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The Jersey substance proposals, in substance

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The European Commission published an inaugural list of non-cooperative tax jurisdictions, known as the EU blacklist, in December 2017. The crown dependencies of Jersey, Guernsey and the Isle of Man were not on the blacklist. They were, however, included in a group of 13 jurisdictions that committed to addressing concerns relating to economic substance by 2018. Jersey and the other crown dependencies have consulted on the introduction of new substance requirements and, anticipating the enactment of those requirements later this year, it is time to examine their substance.

Jersey has a special relationship with the European Union. It is considered part of the EU for the purpose of trade in goods, but a third country for trade in services, including the financial and legal services that drive its economy. It is not part of the EU tax area, but pursues a cooperative ‘good neighbour’ policy and voluntarily adopts certain EU legislation under third country provision.

As the EU’s focus on harmful tax regimes and offshore structures without real economic activity increases, the latest step in the evolution of Jersey’s international tax policy is to address the Commission’s concerns relating to economic substance, and secure its cooperative status.

Jersey’s Minister for External Relations, Senator Ian Gorst, leads the crown dependencies’ joint consultation on new substance requirements. When I contacted him for comment, he underlined Jersey’s commitment to ensure that regulated financial institutions have real physical presence on the Island. According to Senator Gorst, the consultation on the proposals followed months of preparation, including engagement with industry representatives, Jersey Finance, and the Jersey Financial Services Commission. It also involved dialogue with the EU Code of Conduct Group, OECD officials and the EU Commission, to clarify the EU’s expectations.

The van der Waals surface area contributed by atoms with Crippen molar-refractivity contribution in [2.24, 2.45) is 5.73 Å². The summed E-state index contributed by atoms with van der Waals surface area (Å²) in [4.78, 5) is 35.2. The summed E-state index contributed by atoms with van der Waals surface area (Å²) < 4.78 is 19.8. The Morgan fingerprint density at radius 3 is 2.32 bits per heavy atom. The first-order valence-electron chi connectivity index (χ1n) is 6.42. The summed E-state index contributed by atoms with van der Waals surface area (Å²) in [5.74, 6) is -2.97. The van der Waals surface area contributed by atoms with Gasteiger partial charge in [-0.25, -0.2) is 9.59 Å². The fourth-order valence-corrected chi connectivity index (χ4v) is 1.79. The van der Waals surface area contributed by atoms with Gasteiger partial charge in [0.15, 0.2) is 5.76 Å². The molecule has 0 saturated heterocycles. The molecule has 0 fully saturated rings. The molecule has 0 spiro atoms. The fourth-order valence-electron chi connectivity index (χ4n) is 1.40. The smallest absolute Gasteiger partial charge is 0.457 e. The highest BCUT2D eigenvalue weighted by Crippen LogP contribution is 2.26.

What then is the substance of the proposals?

Outline of proposals

The Jersey substance requirements will apply to tax resident companies that carry on banking, insurance, fund management, financing and leasing, headquarters, shipping, and holding company or intellectual property activities. There are three layers to the proposed requirements, as set out below, noting that separate, more onerous requirements will apply to IP income generating companies.

First requirement: direction and management

The first requirement is for tax resident companies to be directed and managed on the Island.

Specifically this requires:

  • board meetings held on the Island at ‘adequate frequencies’;
  • a quorum of directors physically present at the meetings;
  • strategic decisions set at the meetings and recorded;
  • all company records kept on the Island; and
  • directors to have requisite expertise.

In substance, these requirements are similar to the factors considered for the purpose of the central management and control test of tax residency. Many Jersey tax resident companies would meet these requirements already, as a matter of good governance, to ensure that the company is not a tax resident of another country that applies a central management and control test, such as the UK.

The requirements are pertinent, however, if the other country does not have a central management and control test, such as the United States. This issue surfaced in November 2017, when US technology groups were accused of using offshore tax structures without economic substance in Jersey. The Government of Jersey vowed to introduce a legislative substance requirement and this proposal was reinforced by the EU blacklisting process. The requirements will, in effect, ensure that mere incorporation in Jersey is insufficient. The company must be directed and managed in Jersey.

Second requirement: core income generating activities